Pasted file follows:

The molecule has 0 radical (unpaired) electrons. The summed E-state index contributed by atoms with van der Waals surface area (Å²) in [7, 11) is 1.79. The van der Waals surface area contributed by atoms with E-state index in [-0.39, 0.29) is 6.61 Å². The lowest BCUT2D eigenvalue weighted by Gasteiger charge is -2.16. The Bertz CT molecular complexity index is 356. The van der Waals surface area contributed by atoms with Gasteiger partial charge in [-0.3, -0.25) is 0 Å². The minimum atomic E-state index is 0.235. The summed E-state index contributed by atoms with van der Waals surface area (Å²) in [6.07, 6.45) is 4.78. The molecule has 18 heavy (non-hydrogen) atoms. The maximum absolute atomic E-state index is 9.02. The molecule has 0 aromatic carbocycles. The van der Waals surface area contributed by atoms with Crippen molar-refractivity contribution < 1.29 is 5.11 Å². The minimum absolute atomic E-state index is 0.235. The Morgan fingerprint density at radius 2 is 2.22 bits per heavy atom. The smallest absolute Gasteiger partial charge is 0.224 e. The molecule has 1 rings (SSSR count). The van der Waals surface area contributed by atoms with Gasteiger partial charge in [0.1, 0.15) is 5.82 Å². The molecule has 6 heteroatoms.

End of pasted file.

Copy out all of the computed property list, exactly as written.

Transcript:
The molecule has 0 radical (unpaired) electrons. The summed E-state index contributed by atoms with van der Waals surface area (Å²) in [7, 11) is 1.79. The van der Waals surface area contributed by atoms with E-state index in [-0.39, 0.29) is 6.61 Å². The lowest BCUT2D eigenvalue weighted by Gasteiger charge is -2.16. The Bertz CT molecular complexity index is 356. The van der Waals surface area contributed by atoms with Gasteiger partial charge in [-0.3, -0.25) is 0 Å². The minimum atomic E-state index is 0.235. The summed E-state index contributed by atoms with van der Waals surface area (Å²) in [6.07, 6.45) is 4.78. The molecule has 18 heavy (non-hydrogen) atoms. The maximum absolute atomic E-state index is 9.02. The molecule has 0 aromatic carbocycles. The van der Waals surface area contributed by atoms with Crippen molar-refractivity contribution < 1.29 is 5.11 Å². The minimum absolute atomic E-state index is 0.235. The Morgan fingerprint density at radius 2 is 2.22 bits per heavy atom. The smallest absolute Gasteiger partial charge is 0.224 e. The molecule has 1 rings (SSSR count). The van der Waals surface area contributed by atoms with Gasteiger partial charge in [0.1, 0.15) is 5.82 Å². The molecule has 6 heteroatoms.